Hatton has fought for a world title at a higher weight against a dangerous opponent, Luis Collazo, in a foreign country, something Joe has long promised but never tried. Sure, Calzaghe has fought twice outside the UK, taking on Mario Veit, a previous easy victim, in Germany; and more bizarrely, fighting the American, Will Mcintyre, in Denmark. But neither of these occasions represented risk, just like so many of his other title fights.

Another pleasing aspect for Hatton is that he has given up a world title-belt to involve himself in one of the most anticipated fights of the year - his June 23rd class with Jose Luis Castillo. A true fifty-fifty contest with neutral judges in his opponents adopted land. Hatton could have sat back, insisting he wanted to keep his belt. He wouldn't have had too many complaints had he faced his insignificant mandatory and taken the easy payday. But he chose the difficult route saying goodbye to a title of much higher value than Calzaghe's, and facing a man he knows could beat him. Calzaghe has had the same opportunities in the past but has stuck by his WBO belt as if losing it would mean the end of his power. This loyalty has, however, made his popularity wane.

Calzaghe has derided fighters in the past, and the boxing public has laughed too. We all smile at Champions from European countries who have racked up a string of title defences in their home countries while shouting loud they are the best in the world. Germany has produced a few, the Sven Ottkes and Dariusz Michalczewskis of the world; fighters who are worshipped by their countrymen but ridiculed by those outside. The possibility of Roy Jones vs. Michalczewskis was once a mouth watering prospect which never came off because Michalczewskis never left home. He just fought Roy Jones cast-offs within the protective ring of his adoptive country. He never took risks, never went out on a limb to test himself. His record is impressive, but his place in the history of the sport is the same as Calzaghe's: one of conjuncture and opinion; a game of if he had fought instead of who he did fight. And this is the way it will stay until Joe stands up and takes a challenge, moves out of his comfort zone and decides to test himself against the best. If this means giving up the belt he has held for so long then so be it. It's not as if a top American draw, a real champion who demands respect and big money, is going to come to Wales for a shot at the - very little respected state-side - WBO belt. Bernard Hopkins for one is not yet in the position where this prospect is an enticing one.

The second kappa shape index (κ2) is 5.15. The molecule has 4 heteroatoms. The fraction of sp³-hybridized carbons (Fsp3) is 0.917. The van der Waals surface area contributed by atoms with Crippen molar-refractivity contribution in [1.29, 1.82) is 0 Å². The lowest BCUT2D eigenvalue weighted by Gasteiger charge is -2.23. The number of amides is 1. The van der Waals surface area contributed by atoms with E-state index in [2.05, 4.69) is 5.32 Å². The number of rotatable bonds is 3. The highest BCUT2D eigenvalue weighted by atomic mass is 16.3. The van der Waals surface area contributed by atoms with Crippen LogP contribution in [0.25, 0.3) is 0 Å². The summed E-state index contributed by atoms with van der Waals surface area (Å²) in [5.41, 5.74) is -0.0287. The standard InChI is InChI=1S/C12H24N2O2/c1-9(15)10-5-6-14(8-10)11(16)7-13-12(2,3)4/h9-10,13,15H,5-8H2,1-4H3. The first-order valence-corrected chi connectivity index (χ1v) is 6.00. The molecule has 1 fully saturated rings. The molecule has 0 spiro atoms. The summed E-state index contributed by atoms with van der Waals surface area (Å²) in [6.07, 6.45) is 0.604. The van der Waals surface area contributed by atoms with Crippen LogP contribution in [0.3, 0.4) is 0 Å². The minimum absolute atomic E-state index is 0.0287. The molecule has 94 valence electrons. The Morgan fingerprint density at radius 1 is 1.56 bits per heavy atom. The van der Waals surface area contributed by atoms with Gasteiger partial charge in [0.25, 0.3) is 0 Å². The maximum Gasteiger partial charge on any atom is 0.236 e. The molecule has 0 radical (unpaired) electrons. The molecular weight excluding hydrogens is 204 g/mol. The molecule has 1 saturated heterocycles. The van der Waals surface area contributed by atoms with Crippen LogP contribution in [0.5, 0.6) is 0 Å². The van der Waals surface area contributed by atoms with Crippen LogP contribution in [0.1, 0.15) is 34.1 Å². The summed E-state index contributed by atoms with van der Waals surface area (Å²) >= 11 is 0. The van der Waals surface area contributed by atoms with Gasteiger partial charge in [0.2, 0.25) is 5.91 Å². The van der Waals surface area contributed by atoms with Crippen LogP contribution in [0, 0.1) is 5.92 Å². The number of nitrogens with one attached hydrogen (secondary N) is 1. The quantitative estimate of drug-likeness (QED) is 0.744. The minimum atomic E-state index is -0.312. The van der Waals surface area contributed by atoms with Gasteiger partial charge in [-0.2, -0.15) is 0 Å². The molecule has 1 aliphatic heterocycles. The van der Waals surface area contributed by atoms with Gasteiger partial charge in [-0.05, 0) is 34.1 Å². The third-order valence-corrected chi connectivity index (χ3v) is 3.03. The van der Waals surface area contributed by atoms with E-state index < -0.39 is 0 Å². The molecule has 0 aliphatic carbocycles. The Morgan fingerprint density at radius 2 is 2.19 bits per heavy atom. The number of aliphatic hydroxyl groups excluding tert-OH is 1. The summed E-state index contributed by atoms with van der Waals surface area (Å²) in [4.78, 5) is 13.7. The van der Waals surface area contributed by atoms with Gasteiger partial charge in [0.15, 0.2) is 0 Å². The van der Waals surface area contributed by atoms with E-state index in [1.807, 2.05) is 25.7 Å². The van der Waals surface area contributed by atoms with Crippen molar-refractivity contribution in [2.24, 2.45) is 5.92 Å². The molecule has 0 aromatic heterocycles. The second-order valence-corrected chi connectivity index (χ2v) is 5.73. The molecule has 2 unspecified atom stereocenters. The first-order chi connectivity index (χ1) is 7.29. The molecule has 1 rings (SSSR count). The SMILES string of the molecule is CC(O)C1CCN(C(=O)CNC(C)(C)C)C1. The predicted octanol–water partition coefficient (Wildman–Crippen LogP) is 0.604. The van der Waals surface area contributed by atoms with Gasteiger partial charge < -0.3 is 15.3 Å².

As it stands, Calzaghe's desire to fight Hopkins could come to fruition only when both are faded and in need of one more payday before retirement. But by then the consequence of such a contest will be of little more significance than the Chavez-Randall III fiasco, a curio ten years after the fight should have happened and long after it held any significance.

Sure, twenty successful defences is a record equalling total, but until Calzaghe decides to risk more than he has, his legacy, and popularity, will always lag behind those greats of the recent past and certainly that of Hatton. England does like its plucky losers, but it also likes its champions to test themselves, to stand up and prove their proclamations to be true. And until now the great fighter we know Calzaghe to be, has done so on too few occasions.

Article posted on 28.03.2007